And the Church says…

[I wrote this post in September and it’s been sitting in drafts ever since. *Blows off the dust*]

“Amen.” Of course that’s the automated, often involuntary response to the phrase “And the Church says…” We say it so easily, almost on autopilot, giving no thought to what we’re really saying. But the word “amen” is more than a cliché that fits easily in your church vocabulary list.

The etymology of the word “amen” is rooted in agreement or covenant. It’s seen throughout the  Old Testament (Numbers 5:22, Deuteronomy 27:15-26, Jeremiah 11:5, Nehemiah 5:13) as a public affirmation that whatever was being said, good or bad, was sealed through the “amen.”

When the legal codes were established in Deuteronomy (that long list curses we skip over in chapter 27 that includes depriving the alien, orphan, or widow of justice or in Numbers 5 that declares a woman will experience the prolapse of her uterus if she cheats on her husband — yikes!), all curses and blessings were accepted with an “amen,” sealing the individual and community at large to the covenant made between the community and God.

The modern Church has given its “amen” to a number of social justice issues:

When the Church was the seat of the enslaved, it gave its “amen” that Blacks would find solace and familiarity with this new found ‘ligion and the pulsating beats of African feet.

When the Church was the seat of the Freedom Fighters, civil liberties found their birthing place in the back pews of Baptist churches and by the worn and weary hands of church mothers who stuffed envelopes and called homes to organize protests and sit-ins.

When the Church was the seat of artistic and social unrest when N*ggas With Attitude infiltrated the sermons and culture of the church walls with profanity-laced lyrics — whose message of new age liberation against police brutality and the war on drugs got lost in the same ol’ time ‘ligion that had not progressed much since Massa “allowed” for organized worship in the shaded woods of the slave quarters.

The Church has given an “amen” to a number of movements, moments, and momentous occasions that have stuck with us.

But here we are, in the 21st century, gathered in the midst of a number of social ills of which we have given a communal “amen”:

Proverbial streets that guide brown-hued 5-year-olds from nap time and juice boxes to 9-year bids and dry bologna sandwiches in the state penitentiary;

Glaring statistics of Black men being gunned down by law enforcement at a rate of one every 28 days. August 2014 probably broke new records with  four reported killings in just a 28 day span; and since then, 10 Black unarmed men and women were killed at the hands of police officers…

Women taking one-two punches to the cranium when overpaid NFL players can find no other way out of rising (or falling) elevators — a media frenzy that circulates and perpetuates violence against women;

Taking too much stock in TV dads turned accused rapist because we don’t the ability to separate 30 minute sitcoms from real life stories of sexual assault;

Virtual viewing parties of the most disgusting kind — international beheadings, milk-stained faces to deactivate tear gas, oversexed bodies that giggle and gyrate for peeping eyes, prepubescent girls finding ways to pay for penny candy and headbands with the money made by turning tricks in name-your-town, USA.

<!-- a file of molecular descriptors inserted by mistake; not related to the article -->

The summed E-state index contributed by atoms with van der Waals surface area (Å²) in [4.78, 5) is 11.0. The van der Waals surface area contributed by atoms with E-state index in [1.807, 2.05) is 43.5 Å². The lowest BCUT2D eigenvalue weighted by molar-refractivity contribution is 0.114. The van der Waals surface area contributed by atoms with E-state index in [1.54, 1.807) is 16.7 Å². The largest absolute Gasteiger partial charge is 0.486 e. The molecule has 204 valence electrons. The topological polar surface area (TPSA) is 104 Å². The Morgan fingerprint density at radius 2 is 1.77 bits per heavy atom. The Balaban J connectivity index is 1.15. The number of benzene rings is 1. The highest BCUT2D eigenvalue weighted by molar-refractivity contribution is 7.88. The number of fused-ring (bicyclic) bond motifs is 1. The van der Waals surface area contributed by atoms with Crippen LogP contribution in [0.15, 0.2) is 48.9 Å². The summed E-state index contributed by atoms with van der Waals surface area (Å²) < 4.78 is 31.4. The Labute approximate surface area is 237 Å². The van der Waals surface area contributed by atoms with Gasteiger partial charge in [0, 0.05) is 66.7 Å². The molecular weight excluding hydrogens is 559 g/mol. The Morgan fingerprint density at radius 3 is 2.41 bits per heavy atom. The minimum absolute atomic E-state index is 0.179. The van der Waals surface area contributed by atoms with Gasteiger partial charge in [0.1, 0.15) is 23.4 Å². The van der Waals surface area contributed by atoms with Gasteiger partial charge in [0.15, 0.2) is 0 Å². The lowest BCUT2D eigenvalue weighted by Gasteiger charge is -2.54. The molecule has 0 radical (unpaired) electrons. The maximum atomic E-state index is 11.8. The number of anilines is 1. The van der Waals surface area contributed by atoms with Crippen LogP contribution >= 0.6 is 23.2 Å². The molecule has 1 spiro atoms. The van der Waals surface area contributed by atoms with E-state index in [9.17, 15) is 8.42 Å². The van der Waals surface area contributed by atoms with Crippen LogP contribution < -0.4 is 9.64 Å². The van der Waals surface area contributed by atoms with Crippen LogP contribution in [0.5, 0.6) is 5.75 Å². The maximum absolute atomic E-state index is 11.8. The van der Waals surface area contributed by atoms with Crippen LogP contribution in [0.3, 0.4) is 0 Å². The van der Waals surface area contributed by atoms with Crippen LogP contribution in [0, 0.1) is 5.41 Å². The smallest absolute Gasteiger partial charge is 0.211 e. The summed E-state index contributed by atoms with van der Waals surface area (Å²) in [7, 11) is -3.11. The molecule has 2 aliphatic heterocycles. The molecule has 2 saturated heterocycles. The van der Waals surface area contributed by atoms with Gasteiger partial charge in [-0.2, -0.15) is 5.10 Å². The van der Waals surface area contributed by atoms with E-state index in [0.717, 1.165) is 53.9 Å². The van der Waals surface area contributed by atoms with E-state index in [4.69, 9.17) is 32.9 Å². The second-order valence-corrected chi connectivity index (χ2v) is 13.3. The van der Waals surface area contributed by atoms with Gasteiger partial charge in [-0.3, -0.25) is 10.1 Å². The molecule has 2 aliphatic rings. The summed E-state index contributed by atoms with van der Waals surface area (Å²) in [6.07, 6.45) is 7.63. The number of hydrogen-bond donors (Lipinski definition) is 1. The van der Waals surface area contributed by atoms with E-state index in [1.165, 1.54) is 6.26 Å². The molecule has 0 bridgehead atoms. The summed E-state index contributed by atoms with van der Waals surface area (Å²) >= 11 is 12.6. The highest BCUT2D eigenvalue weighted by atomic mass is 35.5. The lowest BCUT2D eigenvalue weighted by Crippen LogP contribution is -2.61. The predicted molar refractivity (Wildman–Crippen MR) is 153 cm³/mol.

And the Church says…

Careful to your your amen, Church! Remember, your amen seals in agreement with what has been spoken in the community as it agrees with the oracle! And know that if your church remains silent in the midst of the outcry, they too call into agreement of what is happening around us. Silence does not save you, it only implicates you.

Preparing young boys to enter prison between cartoon commercial breaks? AMEN!

Trigger-happy cops snuffing out Black and Brown lives as often as women ovulate? AMEN!

Choosing notoriety and big paychecks over the responsibility for violent acts against women? AMEN!

Social media “journalism” that often thrives on the digital violation of people? AMEN!

What will the Church say now?

What word of affirmation and action will ring through history now that the official auto-responder now that “amen” has been dismantled?

Or do we change the declaration of the community — begin giving an “amen” to words, ideas, and phrases that affirm social progress?

Much like the blessings and cursings found in Deuteronomy 27 and 28, we, the community, can give an amen to a different narrative to be in covenant with one another and God:

Creating policy that gives equal access to educational resources for all children in America? AMEN!

Holding responsible law enforcement officers who racially profile people of color and political leaders who protect their actions? AMEN!

Offering victims of assault the safe space to share their story without re-victimization or shaming? AMEN!

Creating positive and thought provoking digital media that gives truth to power to what is really happening in our communities? AMEN!

What new affirmations will you give the “amen” to? List them below and share them on social media!

On the Chase (AMEN!),

Alisha L.

[Side note: Pastor Olu Brown did an interesting break down of Meek Mill’s song “Amen” and its implications here. Jump to the 25 minute mark.]
[And just for kicks and giggles, here’s the theme song to the TV show “Amen.” ‘Member this?]

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